Author Topic: Assumption College ♦ protest over resignation requirement  (Read 1201 times)

Offline thaiga

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Assumption College ♦ protest over resignation requirement
« on: January 14, 2013, 11:19:07 AM »
AC teachers in protest over resignation requirement

BANGKOK: -- Teachers at Assumption College (AC) have been wearing black lately in protest against a move requiring them to sign resignation letters as part of the college's plan to merge its primary and secondary sections.

AC Parents & Teachers Association chairman Prof Dr Kua Wongboonsin, who is also a vice president at Chulalongkorn University, yesterday said teachers were aware that if they signed their names they would be facing huge risks.

"Some have been teaching at the school for a long time, well before the 1999 Education Act took effect. If they stop teaching now, they may not be able to work as teachers again because the Act requires teachers to have a teaching licence," Kua said. The Act is not retroactive.

He said AC did not issue any clear-cut policies towards teachers when it announced its merger plan.

The AC Secondary Section is located on Soi Charoenkrung 40. It is widely known as Assumption Bang Rak, a famous boys-only secondary school.

The AC Primary Section is located on Soi Saint Louis.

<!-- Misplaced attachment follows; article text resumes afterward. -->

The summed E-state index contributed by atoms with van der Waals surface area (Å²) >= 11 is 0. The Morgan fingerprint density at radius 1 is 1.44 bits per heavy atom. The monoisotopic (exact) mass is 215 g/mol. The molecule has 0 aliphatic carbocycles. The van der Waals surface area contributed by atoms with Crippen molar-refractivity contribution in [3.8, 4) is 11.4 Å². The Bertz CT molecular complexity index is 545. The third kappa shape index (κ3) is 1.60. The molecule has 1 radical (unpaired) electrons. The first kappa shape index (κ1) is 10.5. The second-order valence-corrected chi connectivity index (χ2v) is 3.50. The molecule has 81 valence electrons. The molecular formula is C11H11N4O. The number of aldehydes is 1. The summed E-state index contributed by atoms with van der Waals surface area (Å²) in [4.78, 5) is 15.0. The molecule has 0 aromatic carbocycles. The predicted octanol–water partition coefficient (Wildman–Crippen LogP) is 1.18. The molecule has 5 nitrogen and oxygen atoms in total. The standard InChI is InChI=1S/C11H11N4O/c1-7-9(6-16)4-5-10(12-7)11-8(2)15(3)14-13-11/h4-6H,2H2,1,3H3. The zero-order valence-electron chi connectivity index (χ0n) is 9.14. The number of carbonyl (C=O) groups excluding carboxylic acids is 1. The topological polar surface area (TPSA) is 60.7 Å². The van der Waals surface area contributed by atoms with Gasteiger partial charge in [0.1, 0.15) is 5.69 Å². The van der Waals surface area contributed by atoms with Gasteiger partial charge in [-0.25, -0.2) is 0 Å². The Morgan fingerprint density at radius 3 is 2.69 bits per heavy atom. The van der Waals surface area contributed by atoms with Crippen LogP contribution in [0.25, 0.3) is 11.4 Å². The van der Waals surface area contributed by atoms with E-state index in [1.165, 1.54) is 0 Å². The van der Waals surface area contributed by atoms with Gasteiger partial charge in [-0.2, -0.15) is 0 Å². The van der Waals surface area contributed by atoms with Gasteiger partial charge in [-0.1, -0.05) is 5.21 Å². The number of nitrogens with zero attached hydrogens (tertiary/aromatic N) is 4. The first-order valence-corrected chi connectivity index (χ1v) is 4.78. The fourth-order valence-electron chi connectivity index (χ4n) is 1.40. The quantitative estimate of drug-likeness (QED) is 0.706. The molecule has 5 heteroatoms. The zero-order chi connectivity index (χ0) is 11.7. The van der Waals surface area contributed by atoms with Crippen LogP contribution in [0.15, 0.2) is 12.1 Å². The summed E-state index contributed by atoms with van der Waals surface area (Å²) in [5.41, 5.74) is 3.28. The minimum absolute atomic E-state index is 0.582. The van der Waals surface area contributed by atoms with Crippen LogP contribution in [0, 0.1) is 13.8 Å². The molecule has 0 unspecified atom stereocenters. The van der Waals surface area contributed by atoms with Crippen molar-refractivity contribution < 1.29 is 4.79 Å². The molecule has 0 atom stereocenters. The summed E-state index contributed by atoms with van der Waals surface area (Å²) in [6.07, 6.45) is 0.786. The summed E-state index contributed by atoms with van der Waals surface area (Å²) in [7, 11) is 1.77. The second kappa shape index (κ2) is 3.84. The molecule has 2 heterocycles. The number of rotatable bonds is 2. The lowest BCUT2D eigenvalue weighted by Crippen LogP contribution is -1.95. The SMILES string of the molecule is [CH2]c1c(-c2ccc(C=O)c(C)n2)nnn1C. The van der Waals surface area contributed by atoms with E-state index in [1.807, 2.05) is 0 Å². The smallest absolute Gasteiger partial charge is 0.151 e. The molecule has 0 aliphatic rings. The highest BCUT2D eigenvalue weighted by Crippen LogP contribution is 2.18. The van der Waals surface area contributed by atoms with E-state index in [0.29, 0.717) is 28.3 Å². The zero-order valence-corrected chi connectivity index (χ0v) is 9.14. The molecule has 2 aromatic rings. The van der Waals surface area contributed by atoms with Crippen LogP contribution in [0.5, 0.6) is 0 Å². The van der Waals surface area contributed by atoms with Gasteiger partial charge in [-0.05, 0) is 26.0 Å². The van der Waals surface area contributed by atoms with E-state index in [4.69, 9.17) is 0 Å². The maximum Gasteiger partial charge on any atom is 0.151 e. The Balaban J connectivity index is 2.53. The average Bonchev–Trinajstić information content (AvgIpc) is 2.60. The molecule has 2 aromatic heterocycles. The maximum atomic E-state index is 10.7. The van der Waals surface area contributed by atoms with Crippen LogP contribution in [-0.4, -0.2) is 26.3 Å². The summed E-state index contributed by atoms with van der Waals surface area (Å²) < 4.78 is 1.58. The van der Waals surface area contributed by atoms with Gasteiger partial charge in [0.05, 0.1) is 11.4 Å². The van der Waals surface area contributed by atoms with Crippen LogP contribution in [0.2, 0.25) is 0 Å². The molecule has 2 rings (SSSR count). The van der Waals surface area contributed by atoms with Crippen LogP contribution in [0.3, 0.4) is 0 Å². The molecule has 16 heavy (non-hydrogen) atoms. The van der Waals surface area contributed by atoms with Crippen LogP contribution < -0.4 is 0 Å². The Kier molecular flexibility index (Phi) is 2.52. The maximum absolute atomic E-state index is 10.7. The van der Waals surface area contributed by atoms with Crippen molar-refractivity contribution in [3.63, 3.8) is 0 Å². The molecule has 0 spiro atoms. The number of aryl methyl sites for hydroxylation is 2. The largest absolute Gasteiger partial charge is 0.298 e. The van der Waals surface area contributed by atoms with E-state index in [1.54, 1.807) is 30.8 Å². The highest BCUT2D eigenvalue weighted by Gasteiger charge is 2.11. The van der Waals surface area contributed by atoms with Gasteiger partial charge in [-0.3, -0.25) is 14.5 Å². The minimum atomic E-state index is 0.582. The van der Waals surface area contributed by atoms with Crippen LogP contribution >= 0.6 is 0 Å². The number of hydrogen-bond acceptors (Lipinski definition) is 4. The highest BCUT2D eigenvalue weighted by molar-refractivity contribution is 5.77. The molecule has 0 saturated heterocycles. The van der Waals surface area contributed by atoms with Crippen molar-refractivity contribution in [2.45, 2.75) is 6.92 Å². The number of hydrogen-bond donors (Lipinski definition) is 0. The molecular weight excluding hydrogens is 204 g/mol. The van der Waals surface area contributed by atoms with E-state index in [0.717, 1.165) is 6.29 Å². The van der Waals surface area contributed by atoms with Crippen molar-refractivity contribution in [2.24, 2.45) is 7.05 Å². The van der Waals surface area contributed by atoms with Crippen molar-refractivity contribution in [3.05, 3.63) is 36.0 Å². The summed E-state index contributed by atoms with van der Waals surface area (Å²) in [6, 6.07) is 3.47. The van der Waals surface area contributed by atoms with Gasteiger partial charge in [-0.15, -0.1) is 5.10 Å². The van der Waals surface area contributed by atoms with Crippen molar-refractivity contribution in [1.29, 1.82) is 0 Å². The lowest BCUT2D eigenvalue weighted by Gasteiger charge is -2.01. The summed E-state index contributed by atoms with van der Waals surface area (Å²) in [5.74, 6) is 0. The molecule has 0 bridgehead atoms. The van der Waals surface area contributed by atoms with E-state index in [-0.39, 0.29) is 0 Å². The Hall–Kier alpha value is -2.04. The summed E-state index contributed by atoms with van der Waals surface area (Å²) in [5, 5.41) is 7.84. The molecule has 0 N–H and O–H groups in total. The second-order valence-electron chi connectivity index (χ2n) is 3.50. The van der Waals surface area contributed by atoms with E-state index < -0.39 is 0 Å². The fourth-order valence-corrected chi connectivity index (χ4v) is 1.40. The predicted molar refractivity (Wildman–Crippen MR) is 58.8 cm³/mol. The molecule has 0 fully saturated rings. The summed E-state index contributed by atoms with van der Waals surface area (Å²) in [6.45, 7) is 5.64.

Kua said he would raise teachers' grievance at the association's next meeting on January 17. The AC's director will also attend.

"I also plan to ask for the help of the Office of Private Education Commission deputy secretary-general Chanwit Tapsuwan," Kua added.

On its website, AC announced it had no policy to force teachers to resign.

The announcement said AC would continue to conduct classes for primary and secondary education and thus would still need the current teachers.

"Teachers will be well taken care of. They will be entitled to the same benefits as before. Their years of service will be counted without any disruption, even after the merger takes place," the announcement said.

Kua said even with evidence in writing, teachers would still have concerns because the St Gabriel Foundation's written promise to raise their monthly pay to at least Bt15,000 had not materialised.

The adjustment was expected when the government enforced the policy to give civil servants with a bachelor's degree at least Bt15,000 per month.

"The foundation has issued a statement saying that educational personnel will receive at least Bt15,000 a month. Later, it explained that 'educational personnel' did not cover teachers," Kua said.

The foundation has 14 schools including AC under its supervision. On its website, AC called on parents, students and alumni to be wary about any negative information they receive about the school.

"Don't believe in false news that has been spread around to damage AC's reputation," the college' announcement said.

The Nation
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